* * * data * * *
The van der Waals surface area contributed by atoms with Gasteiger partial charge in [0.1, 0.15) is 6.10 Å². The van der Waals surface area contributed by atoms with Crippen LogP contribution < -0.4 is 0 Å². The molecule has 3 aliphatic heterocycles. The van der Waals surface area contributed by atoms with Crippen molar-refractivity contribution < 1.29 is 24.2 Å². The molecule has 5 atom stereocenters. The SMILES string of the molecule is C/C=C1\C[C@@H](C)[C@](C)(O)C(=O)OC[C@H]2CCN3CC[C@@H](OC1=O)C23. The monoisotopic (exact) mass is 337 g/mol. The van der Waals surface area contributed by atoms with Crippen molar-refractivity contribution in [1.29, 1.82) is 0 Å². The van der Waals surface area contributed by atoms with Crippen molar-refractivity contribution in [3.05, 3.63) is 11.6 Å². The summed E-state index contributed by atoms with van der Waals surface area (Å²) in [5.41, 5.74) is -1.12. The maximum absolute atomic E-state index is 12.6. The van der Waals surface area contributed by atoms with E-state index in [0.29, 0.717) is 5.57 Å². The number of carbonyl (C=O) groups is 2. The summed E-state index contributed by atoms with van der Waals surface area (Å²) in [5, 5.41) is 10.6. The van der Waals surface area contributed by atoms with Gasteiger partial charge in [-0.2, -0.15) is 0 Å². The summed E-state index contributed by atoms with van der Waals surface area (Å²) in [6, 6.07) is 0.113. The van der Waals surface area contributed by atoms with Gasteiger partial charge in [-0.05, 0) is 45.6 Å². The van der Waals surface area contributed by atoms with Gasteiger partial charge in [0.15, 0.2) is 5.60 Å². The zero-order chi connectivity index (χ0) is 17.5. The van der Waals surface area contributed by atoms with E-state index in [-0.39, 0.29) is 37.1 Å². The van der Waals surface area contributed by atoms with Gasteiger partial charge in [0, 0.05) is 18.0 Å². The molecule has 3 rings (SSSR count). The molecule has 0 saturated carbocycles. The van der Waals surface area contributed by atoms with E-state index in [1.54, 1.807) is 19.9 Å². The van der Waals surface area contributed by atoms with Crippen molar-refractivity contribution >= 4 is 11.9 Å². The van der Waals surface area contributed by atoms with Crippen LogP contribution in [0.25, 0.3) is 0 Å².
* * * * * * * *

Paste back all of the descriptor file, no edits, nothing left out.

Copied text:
The van der Waals surface area contributed by atoms with Gasteiger partial charge in [0.1, 0.15) is 6.10 Å². The van der Waals surface area contributed by atoms with Crippen LogP contribution < -0.4 is 0 Å². The molecule has 3 aliphatic heterocycles. The van der Waals surface area contributed by atoms with Crippen molar-refractivity contribution < 1.29 is 24.2 Å². The molecule has 5 atom stereocenters. The SMILES string of the molecule is C/C=C1\C[C@@H](C)[C@](C)(O)C(=O)OC[C@H]2CCN3CC[C@@H](OC1=O)C23. The monoisotopic (exact) mass is 337 g/mol. The van der Waals surface area contributed by atoms with Crippen molar-refractivity contribution in [1.29, 1.82) is 0 Å². The van der Waals surface area contributed by atoms with Crippen molar-refractivity contribution in [3.05, 3.63) is 11.6 Å². The summed E-state index contributed by atoms with van der Waals surface area (Å²) in [5.41, 5.74) is -1.12. The maximum absolute atomic E-state index is 12.6. The van der Waals surface area contributed by atoms with E-state index in [0.29, 0.717) is 5.57 Å². The number of carbonyl (C=O) groups is 2. The summed E-state index contributed by atoms with van der Waals surface area (Å²) in [5, 5.41) is 10.6. The van der Waals surface area contributed by atoms with Gasteiger partial charge in [-0.2, -0.15) is 0 Å². The summed E-state index contributed by atoms with van der Waals surface area (Å²) in [6, 6.07) is 0.113. The van der Waals surface area contributed by atoms with Gasteiger partial charge in [-0.05, 0) is 45.6 Å². The van der Waals surface area contributed by atoms with Gasteiger partial charge in [0.15, 0.2) is 5.60 Å². The zero-order chi connectivity index (χ0) is 17.5. The van der Waals surface area contributed by atoms with E-state index in [-0.39, 0.29) is 37.1 Å². The van der Waals surface area contributed by atoms with Gasteiger partial charge in [0, 0.05) is 18.0 Å². The molecule has 3 rings (SSSR count). The molecule has 0 saturated carbocycles. The van der Waals surface area contributed by atoms with E-state index in [1.54, 1.807) is 19.9 Å². The van der Waals surface area contributed by atoms with Crippen molar-refractivity contribution >= 4 is 11.9 Å². The van der Waals surface area contributed by atoms with Crippen LogP contribution in [0.25, 0.3) is 0 Å².